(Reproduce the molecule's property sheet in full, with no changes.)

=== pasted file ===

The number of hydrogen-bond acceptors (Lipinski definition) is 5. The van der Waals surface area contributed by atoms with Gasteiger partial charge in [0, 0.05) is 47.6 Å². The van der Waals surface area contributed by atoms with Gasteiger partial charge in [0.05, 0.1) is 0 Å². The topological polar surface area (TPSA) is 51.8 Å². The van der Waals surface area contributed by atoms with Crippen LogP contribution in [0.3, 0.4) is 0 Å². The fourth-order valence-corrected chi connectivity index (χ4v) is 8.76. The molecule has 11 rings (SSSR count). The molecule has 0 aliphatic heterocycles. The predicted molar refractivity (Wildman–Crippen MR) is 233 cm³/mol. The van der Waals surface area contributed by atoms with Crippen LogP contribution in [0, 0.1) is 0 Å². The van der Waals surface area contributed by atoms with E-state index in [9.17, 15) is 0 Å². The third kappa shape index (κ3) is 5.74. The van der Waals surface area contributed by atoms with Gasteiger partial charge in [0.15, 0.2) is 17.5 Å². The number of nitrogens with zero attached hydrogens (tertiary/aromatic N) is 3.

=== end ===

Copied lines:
The number of hydrogen-bond acceptors (Lipinski definition) is 5. The van der Waals surface area contributed by atoms with Gasteiger partial charge in [0, 0.05) is 47.6 Å². The van der Waals surface area contributed by atoms with Gasteiger partial charge in [0.05, 0.1) is 0 Å². The topological polar surface area (TPSA) is 51.8 Å². The van der Waals surface area contributed by atoms with Crippen LogP contribution in [0.3, 0.4) is 0 Å². The fourth-order valence-corrected chi connectivity index (χ4v) is 8.76. The molecule has 11 rings (SSSR count). The molecule has 0 aliphatic heterocycles. The predicted molar refractivity (Wildman–Crippen MR) is 233 cm³/mol. The van der Waals surface area contributed by atoms with Crippen LogP contribution in [0, 0.1) is 0 Å². The van der Waals surface area contributed by atoms with E-state index in [9.17, 15) is 0 Å². The third kappa shape index (κ3) is 5.74. The van der Waals surface area contributed by atoms with Gasteiger partial charge in [0.15, 0.2) is 17.5 Å². The number of nitrogens with zero attached hydrogens (tertiary/aromatic N) is 3.